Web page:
Historical background


The Chronology relates the historical events to the development of cities.

1. Kings and politics

a. From the Stuarts to the Georgian period

The last monarch of the Stuart dynasty, Queen Anne, died in 1714 without an heir. She was succeeded by a distant cousin, George of Hanover, the great-grandson of the first Stuart king (James I, who reigned 1603-1625) whose daughter had married a German prince in 1613. This first king of the new Hanover dynasty reigned under the name of George I (1714-1727); his sucessors were also named George – his son George II (reigned 1727-60), the latter’s grandson George III (reigned 1760-1820) followed by his son George IV (reigned 1820-30) – and thus the period was named ‘’the Georgian period’’.


b. Whigs and Tories

George I spoke very little English and remained Elector of Hanover as well, so that he did not take a very active role in English politics. Ministers and Parliament took on an increased role, which contributed to the development of a constitutional system. The ‘’two-party system’’ appeared: politics was dominated by the ‘’Whig’’ party which was in favour of such a regime giving ample powers to Parliament, the ‘’Tory’’ party in favour of stronger royal power being less influential. The Whig party took the name of ‘’Liberal Party’’ in the 19th century, the Tory party became the ‘’Conservative Party’’ though the word ‘’Tory’’ is still used informally – this evolution took place after the electoral reform of 1832 (see below).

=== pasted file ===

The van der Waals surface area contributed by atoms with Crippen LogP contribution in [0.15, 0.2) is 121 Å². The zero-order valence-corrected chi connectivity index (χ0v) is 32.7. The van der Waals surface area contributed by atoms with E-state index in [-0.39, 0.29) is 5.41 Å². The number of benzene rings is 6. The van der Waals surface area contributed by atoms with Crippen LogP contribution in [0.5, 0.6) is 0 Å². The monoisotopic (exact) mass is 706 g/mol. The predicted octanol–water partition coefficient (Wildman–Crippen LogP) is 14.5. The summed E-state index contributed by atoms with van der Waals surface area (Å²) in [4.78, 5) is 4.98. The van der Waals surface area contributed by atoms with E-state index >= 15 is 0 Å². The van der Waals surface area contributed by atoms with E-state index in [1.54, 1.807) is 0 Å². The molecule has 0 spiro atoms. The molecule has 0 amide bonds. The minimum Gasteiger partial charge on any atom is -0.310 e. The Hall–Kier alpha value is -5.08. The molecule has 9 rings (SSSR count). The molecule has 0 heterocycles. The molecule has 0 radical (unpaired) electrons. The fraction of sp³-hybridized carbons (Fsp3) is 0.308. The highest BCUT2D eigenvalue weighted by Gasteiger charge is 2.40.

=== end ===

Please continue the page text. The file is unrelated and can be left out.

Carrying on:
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Hanover Square
The urban development thus reveals the underlying politics of the period if you understand the meaning of street names- which still exist. Taking a walk in the streets of cities is taking a walk through the politics of the past. In the Georgian Cities website, connect the chronology with the pages on cities.
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The powerful Whig families showed their allegiance to the Hanover dynasty, which allowed them to rule the country, by giving names such as ‘’Hanover Square’’ to the areas of London developed then.

References to such places in novels should be understood as allusions to those social and political groups.


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c. The two houses of Parliament : they were composed of MPs (members of Parliament)

  • The House of Lords was hereditary. It was composed of members of the peerage, holding titles ranging from baron to duke, mostly landlords of vast country estates and sometimes city estates (see below’’Country and city estates’’).
  • The House of Commons was elected, and the rules had been fixed in the Middle Ages: in the country, those who were entitled to vote were those who owned landed property above a certain value, and in town, householders having the right to vote were determined by local customs. So that the electorate – about 10% of the adult male population – was composed of the most powerful or richest ‘’commoners’’ (= those who were not noblemen, the nobility being in the House of Lords – the younger sons of the nobility counted as commoners and could be returned to the House of Commons). The vote was open ; secret ballot dates from the 19th century . See below ‘’The electoral system’’.
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William Pitt the Younger addressing the House of Commons